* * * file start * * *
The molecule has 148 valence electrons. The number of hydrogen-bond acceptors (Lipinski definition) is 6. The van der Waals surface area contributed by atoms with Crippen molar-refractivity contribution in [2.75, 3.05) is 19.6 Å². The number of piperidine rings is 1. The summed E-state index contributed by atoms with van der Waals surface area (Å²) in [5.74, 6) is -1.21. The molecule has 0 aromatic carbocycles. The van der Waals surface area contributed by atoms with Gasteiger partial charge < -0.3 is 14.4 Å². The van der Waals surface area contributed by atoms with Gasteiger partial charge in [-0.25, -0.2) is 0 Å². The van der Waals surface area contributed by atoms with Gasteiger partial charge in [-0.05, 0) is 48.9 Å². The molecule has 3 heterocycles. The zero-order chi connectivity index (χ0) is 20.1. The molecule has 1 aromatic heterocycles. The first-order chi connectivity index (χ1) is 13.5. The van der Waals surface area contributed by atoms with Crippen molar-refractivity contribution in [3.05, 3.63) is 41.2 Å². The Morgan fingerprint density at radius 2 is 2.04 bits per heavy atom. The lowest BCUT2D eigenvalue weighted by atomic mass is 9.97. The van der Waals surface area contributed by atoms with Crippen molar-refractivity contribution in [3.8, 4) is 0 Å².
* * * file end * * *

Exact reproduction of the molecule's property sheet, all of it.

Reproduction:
The molecule has 148 valence electrons. The number of hydrogen-bond acceptors (Lipinski definition) is 6. The van der Waals surface area contributed by atoms with Crippen molar-refractivity contribution in [2.75, 3.05) is 19.6 Å². The number of piperidine rings is 1. The summed E-state index contributed by atoms with van der Waals surface area (Å²) in [5.74, 6) is -1.21. The molecule has 0 aromatic carbocycles. The van der Waals surface area contributed by atoms with Gasteiger partial charge < -0.3 is 14.4 Å². The van der Waals surface area contributed by atoms with Gasteiger partial charge in [-0.25, -0.2) is 0 Å². The van der Waals surface area contributed by atoms with Gasteiger partial charge in [-0.05, 0) is 48.9 Å². The molecule has 3 heterocycles. The zero-order chi connectivity index (χ0) is 20.1. The molecule has 1 aromatic heterocycles. The first-order chi connectivity index (χ1) is 13.5. The van der Waals surface area contributed by atoms with Crippen molar-refractivity contribution in [3.05, 3.63) is 41.2 Å². The Morgan fingerprint density at radius 2 is 2.04 bits per heavy atom. The lowest BCUT2D eigenvalue weighted by atomic mass is 9.97. The van der Waals surface area contributed by atoms with Crippen molar-refractivity contribution in [3.8, 4) is 0 Å².